Bassooner the Better Jazzing things up a little

Souna / Zurna, Shawm, Curtal / Dulcian, a few different stages of the Bassoon, and a Contrabassoon, from left to right.

Double reeds have been around since the Middle Ages. These double reeds were known as shawms, which is an instrument with a conical bore used in Europe. Shawms achieved peak popularity during the Medieval and Renaissance period. Therefor a lot of music was written for them in that time.

During the 16th century, a variety of shawms were made ranging from soprano to double bass. As Renaissance music grew more complicated, composers wanted an instrument that could play low and loud. Since the lower sounding shawms, also known as bombards, would have been made too long (as long as three meters of tubing) the dulcian was created.

The word dulcian meant “sweet sounding” in Latin. What they wanted was a longer tubing but shorter instrument, so what they did was they made it so the bore does a U-turn at the bottom of the instrument. The dulcian came in six sizes ranging from as short as 15” to as long as 4’9”.

During the 17th century, the French began making the bassoon which is just a four-joint construction of the dulcian. In addition to creating the four parts, they also began adding more keys to make the instrument easier to play in tune, more balanced, and much more responsive.

Similar to how the bassoon evolved from many different stages, the ways bassoons are used and written for have also changed.

During the Baroque period, the bassoon was first used to reinforce the bass line and act as the bass for the double reed choir. It was also used to play the basso continuo. Composers such as Boismortier, Corrette, Galliard, Zelenka, Fash, and Telemann, wrote demanding solo and ensemble music for the bassoon by midcentury, but it was still mostly part of the bass line in an orchestra setting.

The use of bassoons in the concert orchestra was sporadic until the late 17th century when the classical era emerged. This was when double reeds began to become more of a standard instrument with their own individualized parts, opposed to just doubling the bass line.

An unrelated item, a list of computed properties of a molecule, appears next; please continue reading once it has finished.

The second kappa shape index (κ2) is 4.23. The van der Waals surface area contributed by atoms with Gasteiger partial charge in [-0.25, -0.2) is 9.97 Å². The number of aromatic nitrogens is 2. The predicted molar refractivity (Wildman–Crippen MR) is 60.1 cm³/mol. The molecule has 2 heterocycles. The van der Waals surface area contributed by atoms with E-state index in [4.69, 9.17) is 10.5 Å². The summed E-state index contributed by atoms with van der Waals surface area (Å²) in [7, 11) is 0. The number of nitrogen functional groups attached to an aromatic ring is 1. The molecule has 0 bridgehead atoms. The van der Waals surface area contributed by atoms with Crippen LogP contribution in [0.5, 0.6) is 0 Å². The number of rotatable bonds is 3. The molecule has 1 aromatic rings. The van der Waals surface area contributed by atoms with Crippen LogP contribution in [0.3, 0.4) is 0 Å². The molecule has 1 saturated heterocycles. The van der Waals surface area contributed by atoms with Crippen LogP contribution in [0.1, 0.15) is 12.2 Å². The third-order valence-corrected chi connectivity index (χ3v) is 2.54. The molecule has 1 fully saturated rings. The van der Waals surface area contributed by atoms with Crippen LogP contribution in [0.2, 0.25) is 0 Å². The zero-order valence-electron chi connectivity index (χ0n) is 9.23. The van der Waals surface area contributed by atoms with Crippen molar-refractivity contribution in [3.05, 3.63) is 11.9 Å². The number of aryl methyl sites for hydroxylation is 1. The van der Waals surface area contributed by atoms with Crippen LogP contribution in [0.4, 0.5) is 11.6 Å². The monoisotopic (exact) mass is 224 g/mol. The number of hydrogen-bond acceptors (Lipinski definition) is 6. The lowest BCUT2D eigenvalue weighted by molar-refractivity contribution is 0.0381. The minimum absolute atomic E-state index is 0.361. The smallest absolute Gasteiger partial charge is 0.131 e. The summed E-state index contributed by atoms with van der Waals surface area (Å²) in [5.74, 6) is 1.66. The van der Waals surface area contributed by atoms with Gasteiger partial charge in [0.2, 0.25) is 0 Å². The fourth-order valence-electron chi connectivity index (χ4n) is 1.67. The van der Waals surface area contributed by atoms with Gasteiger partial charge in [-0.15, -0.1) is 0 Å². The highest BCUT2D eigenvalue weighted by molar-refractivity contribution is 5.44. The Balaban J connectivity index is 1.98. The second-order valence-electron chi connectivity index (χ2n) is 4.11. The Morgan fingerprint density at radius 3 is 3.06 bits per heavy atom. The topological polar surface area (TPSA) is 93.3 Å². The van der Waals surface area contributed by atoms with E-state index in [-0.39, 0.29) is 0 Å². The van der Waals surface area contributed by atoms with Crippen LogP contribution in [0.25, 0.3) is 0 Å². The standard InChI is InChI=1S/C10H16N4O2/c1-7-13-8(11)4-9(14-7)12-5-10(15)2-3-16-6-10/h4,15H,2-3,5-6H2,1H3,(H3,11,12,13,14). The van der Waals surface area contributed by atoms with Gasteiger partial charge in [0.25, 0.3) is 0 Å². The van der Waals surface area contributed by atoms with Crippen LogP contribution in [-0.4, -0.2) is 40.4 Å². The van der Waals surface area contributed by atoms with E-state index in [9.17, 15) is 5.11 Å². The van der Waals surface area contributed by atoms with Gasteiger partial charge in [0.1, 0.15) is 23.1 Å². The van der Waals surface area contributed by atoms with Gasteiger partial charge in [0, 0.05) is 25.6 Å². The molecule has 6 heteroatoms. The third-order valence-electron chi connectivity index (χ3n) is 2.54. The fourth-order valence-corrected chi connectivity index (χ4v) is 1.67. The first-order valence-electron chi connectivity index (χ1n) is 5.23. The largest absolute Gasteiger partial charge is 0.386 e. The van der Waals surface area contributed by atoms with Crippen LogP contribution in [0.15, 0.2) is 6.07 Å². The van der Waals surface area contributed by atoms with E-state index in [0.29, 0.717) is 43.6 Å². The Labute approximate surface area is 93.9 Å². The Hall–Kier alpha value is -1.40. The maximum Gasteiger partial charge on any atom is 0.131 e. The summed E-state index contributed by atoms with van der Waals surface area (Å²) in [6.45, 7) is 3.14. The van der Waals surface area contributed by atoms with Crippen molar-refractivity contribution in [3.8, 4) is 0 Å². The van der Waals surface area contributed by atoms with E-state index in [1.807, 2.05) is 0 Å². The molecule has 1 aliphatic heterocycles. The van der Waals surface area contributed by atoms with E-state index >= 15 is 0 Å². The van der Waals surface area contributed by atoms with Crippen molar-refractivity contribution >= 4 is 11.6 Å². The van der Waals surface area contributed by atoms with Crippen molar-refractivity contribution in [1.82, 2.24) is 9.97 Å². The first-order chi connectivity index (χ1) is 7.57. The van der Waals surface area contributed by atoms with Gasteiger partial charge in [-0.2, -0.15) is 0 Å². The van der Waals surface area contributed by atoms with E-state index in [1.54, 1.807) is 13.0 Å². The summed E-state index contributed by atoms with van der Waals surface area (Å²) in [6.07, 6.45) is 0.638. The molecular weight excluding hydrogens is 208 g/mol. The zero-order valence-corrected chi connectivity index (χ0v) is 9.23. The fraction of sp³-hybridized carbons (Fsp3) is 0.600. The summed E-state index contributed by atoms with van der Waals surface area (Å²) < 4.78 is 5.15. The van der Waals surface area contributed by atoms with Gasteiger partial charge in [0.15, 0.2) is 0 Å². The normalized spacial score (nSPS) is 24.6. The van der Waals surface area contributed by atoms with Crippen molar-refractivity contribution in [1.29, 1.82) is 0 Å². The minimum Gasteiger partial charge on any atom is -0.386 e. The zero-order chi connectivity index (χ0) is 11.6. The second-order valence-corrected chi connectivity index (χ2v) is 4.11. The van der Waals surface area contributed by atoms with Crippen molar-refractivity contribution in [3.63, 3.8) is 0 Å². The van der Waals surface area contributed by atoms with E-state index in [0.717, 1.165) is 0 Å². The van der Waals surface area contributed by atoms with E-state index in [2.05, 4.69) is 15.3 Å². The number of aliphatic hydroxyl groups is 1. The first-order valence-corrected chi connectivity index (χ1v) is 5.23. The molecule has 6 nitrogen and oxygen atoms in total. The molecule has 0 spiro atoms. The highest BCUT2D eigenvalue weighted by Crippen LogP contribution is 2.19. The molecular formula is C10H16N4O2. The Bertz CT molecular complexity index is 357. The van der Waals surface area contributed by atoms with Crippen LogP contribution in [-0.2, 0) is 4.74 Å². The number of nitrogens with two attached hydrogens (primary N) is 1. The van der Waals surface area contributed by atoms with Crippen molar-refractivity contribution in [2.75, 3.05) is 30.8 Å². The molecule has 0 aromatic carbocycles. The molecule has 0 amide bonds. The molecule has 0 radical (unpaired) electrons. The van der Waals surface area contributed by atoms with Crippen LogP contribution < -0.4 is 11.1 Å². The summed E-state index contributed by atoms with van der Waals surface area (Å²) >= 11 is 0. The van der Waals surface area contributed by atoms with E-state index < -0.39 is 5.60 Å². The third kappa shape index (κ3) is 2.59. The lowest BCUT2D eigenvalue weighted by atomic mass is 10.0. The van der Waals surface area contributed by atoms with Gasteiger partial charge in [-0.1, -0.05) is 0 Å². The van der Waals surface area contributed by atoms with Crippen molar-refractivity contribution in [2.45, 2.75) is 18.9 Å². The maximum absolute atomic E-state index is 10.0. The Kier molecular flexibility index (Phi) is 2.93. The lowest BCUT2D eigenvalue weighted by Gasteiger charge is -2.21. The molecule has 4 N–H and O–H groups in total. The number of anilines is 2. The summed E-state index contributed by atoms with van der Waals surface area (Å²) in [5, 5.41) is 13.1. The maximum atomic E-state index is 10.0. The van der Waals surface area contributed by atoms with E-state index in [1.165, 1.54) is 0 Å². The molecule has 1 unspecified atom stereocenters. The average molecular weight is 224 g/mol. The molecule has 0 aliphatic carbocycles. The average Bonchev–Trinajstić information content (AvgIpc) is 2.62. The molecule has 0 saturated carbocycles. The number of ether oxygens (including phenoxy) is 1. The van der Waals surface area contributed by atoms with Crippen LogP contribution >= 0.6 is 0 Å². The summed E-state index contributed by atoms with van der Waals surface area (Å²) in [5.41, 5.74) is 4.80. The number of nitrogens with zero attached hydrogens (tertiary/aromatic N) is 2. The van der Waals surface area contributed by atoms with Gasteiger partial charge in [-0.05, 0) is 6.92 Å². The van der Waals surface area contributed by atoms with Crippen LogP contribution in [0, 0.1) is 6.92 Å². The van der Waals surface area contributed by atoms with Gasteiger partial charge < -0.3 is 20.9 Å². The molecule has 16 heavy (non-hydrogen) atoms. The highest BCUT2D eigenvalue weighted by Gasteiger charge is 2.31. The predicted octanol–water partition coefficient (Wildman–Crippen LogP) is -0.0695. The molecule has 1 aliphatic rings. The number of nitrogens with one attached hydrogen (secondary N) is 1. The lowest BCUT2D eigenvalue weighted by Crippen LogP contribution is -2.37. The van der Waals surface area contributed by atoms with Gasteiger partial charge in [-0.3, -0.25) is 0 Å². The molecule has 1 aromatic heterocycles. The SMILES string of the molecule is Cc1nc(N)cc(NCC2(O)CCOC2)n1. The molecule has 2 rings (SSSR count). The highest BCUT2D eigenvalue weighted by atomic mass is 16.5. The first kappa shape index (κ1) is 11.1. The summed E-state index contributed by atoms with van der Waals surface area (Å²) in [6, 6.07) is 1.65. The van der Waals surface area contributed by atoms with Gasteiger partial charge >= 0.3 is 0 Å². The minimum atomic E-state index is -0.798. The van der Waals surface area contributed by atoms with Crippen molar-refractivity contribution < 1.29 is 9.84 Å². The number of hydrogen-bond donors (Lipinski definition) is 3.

As the difficulty and role changed for the bassoon, so did the ensembles that were common for bassoon.

Ensembles that are more known to have bassoons today are orchestras and wind ensembles, both of which have mostly two bassoons, a contra when needed, and band which usually have two or more bassoons. In addition to the big ensembles some smaller ensembles that contain bassoons are wind quintets, and bassoon duets, trios, quartets, and bassoon bands. In the larger ensembles, bassoons play a role ranging from bass lines, to harmony, to melody, to some solos in orchestral pieces. The bassoon plays a much larger exposed role in the wind quintet, getting more of an independent part whether it is the bass line or the melody. Of course, in bassoon based ensembles, bassoons play all the roles. On the other hand, there is the genre of jazz that few people know bassoonists take part in.

Jazz bassoon first began appearing in the 1920's. In 1928, there was The Ingénues playing the song, Band Beautiful, who incorporated a jazz solo for bassoon. This band features the band singing, playing several different instruments including the banjo, and at the end the bassoon is featured in a solo as well as a few other instruments. Before its solo at the end, the bassoon is playing mostly a bass line. (7:16 Jazz bassoon solo)

After the 1920’s the bassoon was used scarcely in jazz as symphonic jazz fell out of favor with the public. During the 1960's, artists such as Yusef Lateef and Chick Corea started to incorporate bassoon into their recordings. Lateef's diverse and eclectic instrumentation saw the bassoon as a natural addition.